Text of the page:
Saturday, March 17, 2012
I so loved this book...
Sometimes I get so utterly frustrated with myself. Seriously, seriously frustrated. I want so badly to be able to talk about the books I read with the eloquence that others seem to do so easily. (And yes, I do realize that most people likely work very hard at writing their beautiful reviews; they just make it look easy.) But it doesn't seem to matter how hard I try, I can never get all the scrambled thoughts racing through my head put down "on paper" in a way that does a book justice. And you what, for the most part, I've come to terms with that--writing a little blurb about each book I read in a monthly wrap-up post--yeah, I think that's going to work for me.
EXCEPT!!! What about those books that I just fall in love with?!! For those books that I just want to be able to explain why they touched me the way they touched me. Or for those books that seem important enough that I think everyone should read them. Or for those books that are so fresh or unique that they delighted me to the core. For all those types of books, I wish I could write. *sigh*
Aristotle and Dante Discover the Secrets of the Universe is one of those books. I love it for the way it touched me. But why did it get to me the way it did? That's where I have trouble getting the thoughts out...
*It was a delight to take in the words on every page. Truly, there is something about Benjamin Alire Saenz' writing that is just plain beautiful. Beautiful in a straight-forward, uncluttered way. If I was still in the habit of writing down quotes I loved, I would have filled pages in my journal from this book. I really can't wait to try more of his books.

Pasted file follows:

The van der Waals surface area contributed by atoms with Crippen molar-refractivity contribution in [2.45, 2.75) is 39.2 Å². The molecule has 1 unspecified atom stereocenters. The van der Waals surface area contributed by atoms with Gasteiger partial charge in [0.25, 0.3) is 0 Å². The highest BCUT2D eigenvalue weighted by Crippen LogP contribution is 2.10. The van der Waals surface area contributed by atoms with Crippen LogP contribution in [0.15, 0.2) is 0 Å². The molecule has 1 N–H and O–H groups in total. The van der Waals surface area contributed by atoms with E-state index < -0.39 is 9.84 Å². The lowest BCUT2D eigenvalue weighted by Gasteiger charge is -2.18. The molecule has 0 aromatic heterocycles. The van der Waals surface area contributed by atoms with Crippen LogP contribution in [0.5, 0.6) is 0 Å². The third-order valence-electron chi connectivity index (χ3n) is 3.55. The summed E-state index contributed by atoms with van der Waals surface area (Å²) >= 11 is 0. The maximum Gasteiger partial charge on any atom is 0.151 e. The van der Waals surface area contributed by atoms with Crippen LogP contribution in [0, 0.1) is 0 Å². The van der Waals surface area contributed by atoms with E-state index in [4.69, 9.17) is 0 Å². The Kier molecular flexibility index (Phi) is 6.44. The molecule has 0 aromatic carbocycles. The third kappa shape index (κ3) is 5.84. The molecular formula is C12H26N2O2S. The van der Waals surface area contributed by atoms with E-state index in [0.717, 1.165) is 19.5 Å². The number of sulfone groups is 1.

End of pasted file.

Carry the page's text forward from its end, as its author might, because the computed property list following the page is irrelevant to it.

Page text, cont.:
*At one point, I was maybe a quarter of the way through the book at the time, I mentioned in an email to Chris (he's the one who made me want to read this is the first place) that this book was reminding me of John Green. But try as I might I couldn't define, even to myself, why. Then as I was reading it the next night, it dawned on me. I thought, "It's because he 'gets' teenagers just like John Green does." And then followed that thought with, "Now that's a really stupid thing to say. As if teenagers were this one huge homogeneous group that can be understood as a whole." What I really meant was that he respects teenagers. As people. As individuals. With legitimate ideas. With legitimate feelings. With legitimate flaws. With legitimate fears.
*The characters in this book stole my heart. You know that feeling when you just wish so badly that a character in a book was more than a character in a book, but was a real-life breathing person and that that person was a part of your life. That's how I felt about these two teenage boys, Aristotle and Dante.
*I loved the recurring idea of ecotones, a term from ecology, extrapolated here to life in general. From the straddling of the boys' Mexican heritage and their American homes to the straddling of childhood and adulthood. Lots of borderlands, transitions of many kinds.
*When I first shut the covers on this book for the last time, I wasn't sure what I thought of the ending. I mean, I loved how it ended. But I wasn't sure I "bought" it. Obviously, I can't really explain without spoiling. But anyway, it's now been a couple of days since I finished the book. I can't stop thinking about it. And I think I've turned around a bit...I do think I buy the ending. (I still have one little quibble with one little thing, but that doesn't make the book "unbelievable"--I just happen to disagree with something a character said.)
And well, how about I just send you to Chris's review so you can actually find out what the book is about and some sensible thoughts on why it's wonderful...